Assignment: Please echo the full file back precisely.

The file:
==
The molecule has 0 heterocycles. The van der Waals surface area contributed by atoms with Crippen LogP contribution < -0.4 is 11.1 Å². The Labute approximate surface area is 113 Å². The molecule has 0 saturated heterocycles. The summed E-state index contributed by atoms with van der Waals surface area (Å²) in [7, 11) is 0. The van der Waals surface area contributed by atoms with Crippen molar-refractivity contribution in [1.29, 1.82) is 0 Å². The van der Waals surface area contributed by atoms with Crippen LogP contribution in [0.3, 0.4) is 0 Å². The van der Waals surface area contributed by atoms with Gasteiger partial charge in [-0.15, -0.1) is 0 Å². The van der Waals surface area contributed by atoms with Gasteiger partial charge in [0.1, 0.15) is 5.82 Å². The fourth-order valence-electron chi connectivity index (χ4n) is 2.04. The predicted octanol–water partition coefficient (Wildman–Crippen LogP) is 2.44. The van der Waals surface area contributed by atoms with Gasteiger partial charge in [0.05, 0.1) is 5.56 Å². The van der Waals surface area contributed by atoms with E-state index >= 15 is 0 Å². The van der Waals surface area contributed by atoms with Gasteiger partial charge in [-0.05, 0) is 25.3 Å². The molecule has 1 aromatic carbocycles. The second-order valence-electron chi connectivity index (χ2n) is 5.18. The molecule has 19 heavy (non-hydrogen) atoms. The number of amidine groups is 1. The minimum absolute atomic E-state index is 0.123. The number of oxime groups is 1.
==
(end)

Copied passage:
The molecule has 0 heterocycles. The van der Waals surface area contributed by atoms with Crippen LogP contribution < -0.4 is 11.1 Å². The Labute approximate surface area is 113 Å². The molecule has 0 saturated heterocycles. The summed E-state index contributed by atoms with van der Waals surface area (Å²) in [7, 11) is 0. The van der Waals surface area contributed by atoms with Crippen molar-refractivity contribution in [1.29, 1.82) is 0 Å². The van der Waals surface area contributed by atoms with Crippen LogP contribution in [0.3, 0.4) is 0 Å². The van der Waals surface area contributed by atoms with Gasteiger partial charge in [-0.15, -0.1) is 0 Å². The van der Waals surface area contributed by atoms with Gasteiger partial charge in [0.1, 0.15) is 5.82 Å². The fourth-order valence-electron chi connectivity index (χ4n) is 2.04. The predicted octanol–water partition coefficient (Wildman–Crippen LogP) is 2.44. The van der Waals surface area contributed by atoms with Gasteiger partial charge in [0.05, 0.1) is 5.56 Å². The van der Waals surface area contributed by atoms with E-state index >= 15 is 0 Å². The van der Waals surface area contributed by atoms with Gasteiger partial charge in [-0.05, 0) is 25.3 Å². The molecule has 1 aromatic carbocycles. The second-order valence-electron chi connectivity index (χ2n) is 5.18. The molecule has 19 heavy (non-hydrogen) atoms. The number of amidine groups is 1. The minimum absolute atomic E-state index is 0.123. The number of oxime groups is 1.